To sum up

Being a child in ancient America would have been dangerous and risky for some. After successful weaning, exposure to the world would have meant exposure to infectious agents and a possibly insufficient diet. Exploring the social world of children is still a difficult prospect, particularly through the lens of human remains. While studies have been conducted using ceramics and toys archaeologically (e.g., Kamp et al. 1999), it is generally believed that indicators such as entheses (muscle markers) are unreliable for individuals younger than 18 years. Typically, health indicators about stress, trauma, and exposure to infectious diseases (as in the preceding case studies) are the only empirical data that can be reliably used.

There is no doubt that the death of a child was a momentous and important life-history event that was marked with rituals and social activities. The burial of children under house floors has been interpreted as a desire to keep the child close to the family in multiple regions under study. Childhood is a time of enculturation, when children learned what it means to be part of their community. They begin to acquire the skills necessary to take over adult roles, including gender-specific work skills and ritual activities. They go through rites of passage, gain cultural knowledge, and become full members of society.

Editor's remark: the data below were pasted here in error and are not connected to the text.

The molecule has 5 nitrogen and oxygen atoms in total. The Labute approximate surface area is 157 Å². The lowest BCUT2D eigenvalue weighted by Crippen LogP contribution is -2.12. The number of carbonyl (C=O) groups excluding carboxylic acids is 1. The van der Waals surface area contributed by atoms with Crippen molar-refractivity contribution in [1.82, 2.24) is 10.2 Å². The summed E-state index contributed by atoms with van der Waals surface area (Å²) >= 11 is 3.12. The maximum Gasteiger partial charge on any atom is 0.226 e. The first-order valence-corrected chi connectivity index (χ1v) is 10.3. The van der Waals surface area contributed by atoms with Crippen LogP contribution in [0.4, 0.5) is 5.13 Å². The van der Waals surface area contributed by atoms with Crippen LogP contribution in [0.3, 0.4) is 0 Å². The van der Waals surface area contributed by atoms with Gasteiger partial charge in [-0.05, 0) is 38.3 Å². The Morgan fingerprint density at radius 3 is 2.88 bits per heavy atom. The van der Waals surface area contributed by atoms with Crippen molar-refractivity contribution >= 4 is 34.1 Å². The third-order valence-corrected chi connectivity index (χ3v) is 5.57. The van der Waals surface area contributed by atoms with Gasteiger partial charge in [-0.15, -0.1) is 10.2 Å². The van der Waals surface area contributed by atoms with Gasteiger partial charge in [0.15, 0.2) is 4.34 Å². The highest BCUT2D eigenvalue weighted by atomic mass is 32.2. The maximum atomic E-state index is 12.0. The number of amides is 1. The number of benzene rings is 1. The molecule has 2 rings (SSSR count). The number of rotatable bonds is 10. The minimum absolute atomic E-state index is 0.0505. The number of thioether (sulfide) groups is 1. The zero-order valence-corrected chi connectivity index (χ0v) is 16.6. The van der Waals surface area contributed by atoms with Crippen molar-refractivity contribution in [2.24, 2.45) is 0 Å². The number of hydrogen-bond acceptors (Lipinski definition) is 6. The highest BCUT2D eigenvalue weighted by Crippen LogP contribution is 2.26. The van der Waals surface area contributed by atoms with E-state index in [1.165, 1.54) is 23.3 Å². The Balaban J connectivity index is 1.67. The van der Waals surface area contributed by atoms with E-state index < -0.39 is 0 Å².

The experience of childhood varied greatly, as seen in the case studies. Whether a group was agricultural or foraging or ate maize or consumed marine resources had a differential impact on the health of children. Agricultural groups weaned their children with different foods, and agricultural children were exposed to different diseases and social stresses.

The vignettes provided show a variety of ecological and social adaptations. Ecologically, groups took advantage of the resources at their disposal, from rich agricultural lands in the Mississippian/Lower Illinois River Valley to dry farming in the Pueblo Southwest and the exploitation of marine resources along the California coast. A great variety of social complexity is inferred from these data in such things as differential burial of infants (possibly indicating they were not seen as full members of the society) in the Southwest to rich elaborate burials of infants and children and the use of infants as dedicatory burials in the Mississippian. These are reflective of ideological differences in the use of cultural constructs to apportion resources and maintain social cohesion. In this way, burials can be seen as a form of social capital that ties people to specific locations and legitimizes a predominant social order (Osterholtz 2015; Sofaer 2006).

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